Giant Sequoia’s Pt. 2 – General Sherman Tree

 

 

 

 

 

 

 

 

The other main giant sequoia in Sequoia National Park is the General Sherman Tree, the largest living tree on earth by volume. In addition, there were some great sequoia ecology lessons available to show you and a trip up morro rock in a thunderstorm (bad idea).

The park itself is magnificent and very well constructed.

P1100429

Enormous trees were just about everywhere

 

 

 

P1100432

This one was particularly straight

 

 

 

P1100440P1100441

They were equally happy on very steep hillsides as up in the meadows

P1100442

Their characteristic hue

P1100443

A massive tree base

P1100444

These ones that grew up close together have fused into a single group tree

P1100450

This was a particularly dense group

P1100456

Can you see the young sequoias? how about the difference between the doug fir and the giant sequoia?

P1100541

These are the leaves, or needles, of the sequoia. Coast redwoods have very similar leaves at the tops of their trees, but are radically different closer to the forest floor

P1100545

The cones are also different, with sequoia cones the size of a small egg, and a redwood the size of a marble. When they dry out the seeds slip out onto the ground, hoping to find fertile soil

P1100546

This giant, burned-out stump shows how to get fertile soil for these trees

P1100570

After a fire, the survivors thrive in the cleared forest and seedlings take root in the cleared and nutrient rich soil

P1100571

This tree was hit by another, causing a large, 6-foot burl growth and was recently singed in a controlled burn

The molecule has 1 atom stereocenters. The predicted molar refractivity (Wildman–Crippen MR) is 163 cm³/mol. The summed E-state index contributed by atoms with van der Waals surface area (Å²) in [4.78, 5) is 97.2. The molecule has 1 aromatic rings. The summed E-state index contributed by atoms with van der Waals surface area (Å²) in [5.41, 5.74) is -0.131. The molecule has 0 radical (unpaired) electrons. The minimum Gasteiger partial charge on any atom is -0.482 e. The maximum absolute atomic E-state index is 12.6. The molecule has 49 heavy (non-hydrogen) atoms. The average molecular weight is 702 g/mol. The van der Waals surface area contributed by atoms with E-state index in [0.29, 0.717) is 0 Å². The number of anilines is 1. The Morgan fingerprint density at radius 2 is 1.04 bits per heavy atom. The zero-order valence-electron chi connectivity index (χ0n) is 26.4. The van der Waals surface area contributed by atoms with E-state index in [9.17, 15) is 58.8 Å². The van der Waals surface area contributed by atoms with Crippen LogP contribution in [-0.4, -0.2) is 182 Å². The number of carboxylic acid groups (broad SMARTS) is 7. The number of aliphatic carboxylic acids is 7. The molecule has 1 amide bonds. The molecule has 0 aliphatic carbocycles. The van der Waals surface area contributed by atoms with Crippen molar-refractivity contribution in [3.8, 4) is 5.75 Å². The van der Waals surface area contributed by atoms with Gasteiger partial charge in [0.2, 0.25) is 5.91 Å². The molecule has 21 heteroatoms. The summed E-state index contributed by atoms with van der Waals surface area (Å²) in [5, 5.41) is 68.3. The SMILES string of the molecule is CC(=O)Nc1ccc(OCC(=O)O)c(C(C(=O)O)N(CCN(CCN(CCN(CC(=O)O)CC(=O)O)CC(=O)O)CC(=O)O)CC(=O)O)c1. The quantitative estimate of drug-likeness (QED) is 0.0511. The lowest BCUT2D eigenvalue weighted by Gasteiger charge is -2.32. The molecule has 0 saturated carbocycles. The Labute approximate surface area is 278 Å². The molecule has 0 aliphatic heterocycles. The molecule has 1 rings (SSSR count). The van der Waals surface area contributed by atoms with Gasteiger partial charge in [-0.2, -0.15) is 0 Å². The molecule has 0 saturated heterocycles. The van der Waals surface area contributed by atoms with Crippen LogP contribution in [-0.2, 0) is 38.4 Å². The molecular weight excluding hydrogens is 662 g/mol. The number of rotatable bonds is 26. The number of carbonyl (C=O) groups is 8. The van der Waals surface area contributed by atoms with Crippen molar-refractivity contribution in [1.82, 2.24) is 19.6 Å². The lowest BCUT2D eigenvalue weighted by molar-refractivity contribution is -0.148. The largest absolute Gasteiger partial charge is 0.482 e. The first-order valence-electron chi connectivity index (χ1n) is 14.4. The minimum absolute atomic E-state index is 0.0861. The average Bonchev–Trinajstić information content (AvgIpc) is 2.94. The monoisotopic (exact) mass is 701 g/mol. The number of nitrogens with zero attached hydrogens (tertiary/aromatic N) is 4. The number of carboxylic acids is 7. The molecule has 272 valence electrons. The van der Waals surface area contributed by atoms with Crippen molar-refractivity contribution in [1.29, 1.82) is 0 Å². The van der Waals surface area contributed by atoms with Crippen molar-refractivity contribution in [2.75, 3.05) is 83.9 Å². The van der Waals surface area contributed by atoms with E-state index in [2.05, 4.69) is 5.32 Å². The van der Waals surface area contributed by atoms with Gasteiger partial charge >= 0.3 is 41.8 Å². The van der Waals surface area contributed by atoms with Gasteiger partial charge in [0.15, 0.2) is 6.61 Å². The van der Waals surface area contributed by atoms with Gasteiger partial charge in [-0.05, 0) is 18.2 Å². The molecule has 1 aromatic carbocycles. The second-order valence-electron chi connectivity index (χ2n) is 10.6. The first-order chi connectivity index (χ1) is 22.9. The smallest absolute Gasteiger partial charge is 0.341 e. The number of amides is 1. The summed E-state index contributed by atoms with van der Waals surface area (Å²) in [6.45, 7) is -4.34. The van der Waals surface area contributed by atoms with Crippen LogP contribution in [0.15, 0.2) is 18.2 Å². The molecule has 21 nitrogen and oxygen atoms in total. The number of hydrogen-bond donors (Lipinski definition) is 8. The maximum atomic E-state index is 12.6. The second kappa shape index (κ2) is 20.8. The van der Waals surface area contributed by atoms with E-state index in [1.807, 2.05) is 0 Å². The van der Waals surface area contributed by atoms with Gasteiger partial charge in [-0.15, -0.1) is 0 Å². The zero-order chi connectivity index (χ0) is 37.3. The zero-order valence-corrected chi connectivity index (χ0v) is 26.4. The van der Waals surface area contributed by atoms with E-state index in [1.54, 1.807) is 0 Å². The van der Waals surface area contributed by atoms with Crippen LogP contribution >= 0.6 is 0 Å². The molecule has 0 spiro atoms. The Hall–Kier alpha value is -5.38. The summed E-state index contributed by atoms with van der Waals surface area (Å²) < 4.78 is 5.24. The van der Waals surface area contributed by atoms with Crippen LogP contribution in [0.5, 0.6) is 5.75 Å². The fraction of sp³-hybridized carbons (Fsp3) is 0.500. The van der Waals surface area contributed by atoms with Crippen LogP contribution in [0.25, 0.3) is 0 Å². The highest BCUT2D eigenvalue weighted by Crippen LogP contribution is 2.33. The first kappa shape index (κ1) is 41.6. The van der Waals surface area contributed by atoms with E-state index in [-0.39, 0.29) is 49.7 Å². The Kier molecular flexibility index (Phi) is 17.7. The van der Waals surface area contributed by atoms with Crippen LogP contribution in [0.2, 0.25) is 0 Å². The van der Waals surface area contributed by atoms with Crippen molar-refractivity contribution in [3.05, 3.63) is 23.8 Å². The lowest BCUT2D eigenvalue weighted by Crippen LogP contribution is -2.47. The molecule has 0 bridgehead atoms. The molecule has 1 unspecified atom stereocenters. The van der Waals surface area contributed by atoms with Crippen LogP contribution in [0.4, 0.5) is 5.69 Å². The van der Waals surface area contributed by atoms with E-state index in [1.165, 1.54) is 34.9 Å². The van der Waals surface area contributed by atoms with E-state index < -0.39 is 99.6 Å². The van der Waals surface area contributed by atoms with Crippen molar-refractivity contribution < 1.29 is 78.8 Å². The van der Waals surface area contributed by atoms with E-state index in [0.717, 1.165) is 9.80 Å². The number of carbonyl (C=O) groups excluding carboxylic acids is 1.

P1100572

Black bears are quite common in this part of the sierra’s, here is the only shot I got of a very cute cub walking away

P1100573

The trail was terrible, they used to have parking right by the tree, but force everyone, even in the off-season, onto a very long and steep walk that starts with this lovely sign area

P1100600

The general himself, from above

P1100603

It isn’t the widest, or the tallest, but it grows more wood each year than any other tree, and is the most wood on a living tree (not counting those without a real trunk)

P1100608

Up high it didn’t seem to have much foliage

P1100610

But each branch was bigger than most trees, this one had to be at least five feet in diameter

P1100612

Old, fallen limbs

P1100613

This gigantic lug of a branch crushed the concrete walkway when it fell. They detoured the trail slightly around it

P1100614

I should have gotten here earlier, this is morro rock, and the 300 or so steps to the top are a long haul and the thunderstorms were approaching

P1100689

I thought I could get to the top, take some pics and be back down before the rain and lightning made it dangerous. The views were outrageous

P1100690

 

P1100691

 

P1100693

 

P1100694

The southern fork of the Kaweah river headed into the valley

P1100695

I stopped half way up, it was raining, hard, and I could hear the nearby electricity crackling. Here is a view of a neighboring downpour

P1100696

It was everywhere

P1100697

But I made it down safely, if wet. Next up, either a brief post on a stupefying sunset or the Gem of the Sierra’s. Any preferences?

Advertisements
This entry was posted in Uncategorized and tagged , , , , , , , , , , , . Bookmark the permalink.

Leave a Reply

Fill in your details below or click an icon to log in:

WordPress.com Logo

You are commenting using your WordPress.com account. Log Out / Change )

Twitter picture

You are commenting using your Twitter account. Log Out / Change )

Facebook photo

You are commenting using your Facebook account. Log Out / Change )

Google+ photo

You are commenting using your Google+ account. Log Out / Change )

Connecting to %s